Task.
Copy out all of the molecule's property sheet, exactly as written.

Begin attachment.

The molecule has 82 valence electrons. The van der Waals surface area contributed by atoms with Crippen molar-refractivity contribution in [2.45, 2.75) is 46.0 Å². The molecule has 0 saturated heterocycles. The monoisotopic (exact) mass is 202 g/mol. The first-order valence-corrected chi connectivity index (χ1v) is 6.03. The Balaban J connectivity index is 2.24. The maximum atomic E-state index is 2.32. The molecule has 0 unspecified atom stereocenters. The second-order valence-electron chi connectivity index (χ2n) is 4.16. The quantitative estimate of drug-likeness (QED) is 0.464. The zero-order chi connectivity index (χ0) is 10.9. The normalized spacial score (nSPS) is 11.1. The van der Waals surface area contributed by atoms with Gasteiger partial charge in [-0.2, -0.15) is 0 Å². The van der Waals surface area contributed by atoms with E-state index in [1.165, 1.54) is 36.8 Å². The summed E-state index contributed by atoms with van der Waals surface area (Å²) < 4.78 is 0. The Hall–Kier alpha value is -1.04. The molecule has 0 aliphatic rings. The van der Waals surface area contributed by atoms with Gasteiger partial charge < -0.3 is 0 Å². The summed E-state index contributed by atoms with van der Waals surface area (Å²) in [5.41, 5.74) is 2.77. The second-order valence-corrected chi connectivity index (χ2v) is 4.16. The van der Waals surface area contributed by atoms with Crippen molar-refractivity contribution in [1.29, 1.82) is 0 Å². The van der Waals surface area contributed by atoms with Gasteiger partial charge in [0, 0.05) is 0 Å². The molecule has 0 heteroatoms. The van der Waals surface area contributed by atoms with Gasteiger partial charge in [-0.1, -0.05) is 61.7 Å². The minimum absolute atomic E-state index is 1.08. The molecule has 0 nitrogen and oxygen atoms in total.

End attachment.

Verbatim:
The molecule has 82 valence electrons. The van der Waals surface area contributed by atoms with Crippen molar-refractivity contribution in [2.45, 2.75) is 46.0 Å². The molecule has 0 saturated heterocycles. The monoisotopic (exact) mass is 202 g/mol. The first-order valence-corrected chi connectivity index (χ1v) is 6.03. The Balaban J connectivity index is 2.24. The maximum atomic E-state index is 2.32. The molecule has 0 unspecified atom stereocenters. The second-order valence-electron chi connectivity index (χ2n) is 4.16. The quantitative estimate of drug-likeness (QED) is 0.464. The zero-order chi connectivity index (χ0) is 10.9. The normalized spacial score (nSPS) is 11.1. The van der Waals surface area contributed by atoms with Gasteiger partial charge in [-0.2, -0.15) is 0 Å². The van der Waals surface area contributed by atoms with E-state index in [1.165, 1.54) is 36.8 Å². The summed E-state index contributed by atoms with van der Waals surface area (Å²) < 4.78 is 0. The Hall–Kier alpha value is -1.04. The molecule has 0 aliphatic rings. The van der Waals surface area contributed by atoms with Gasteiger partial charge < -0.3 is 0 Å². The summed E-state index contributed by atoms with van der Waals surface area (Å²) in [5.41, 5.74) is 2.77. The second-order valence-corrected chi connectivity index (χ2v) is 4.16. The van der Waals surface area contributed by atoms with Crippen molar-refractivity contribution in [1.29, 1.82) is 0 Å². The van der Waals surface area contributed by atoms with Gasteiger partial charge in [0, 0.05) is 0 Å². The molecule has 0 heteroatoms. The van der Waals surface area contributed by atoms with Gasteiger partial charge in [-0.1, -0.05) is 61.7 Å². The minimum absolute atomic E-state index is 1.08. The molecule has 0 nitrogen and oxygen atoms in total.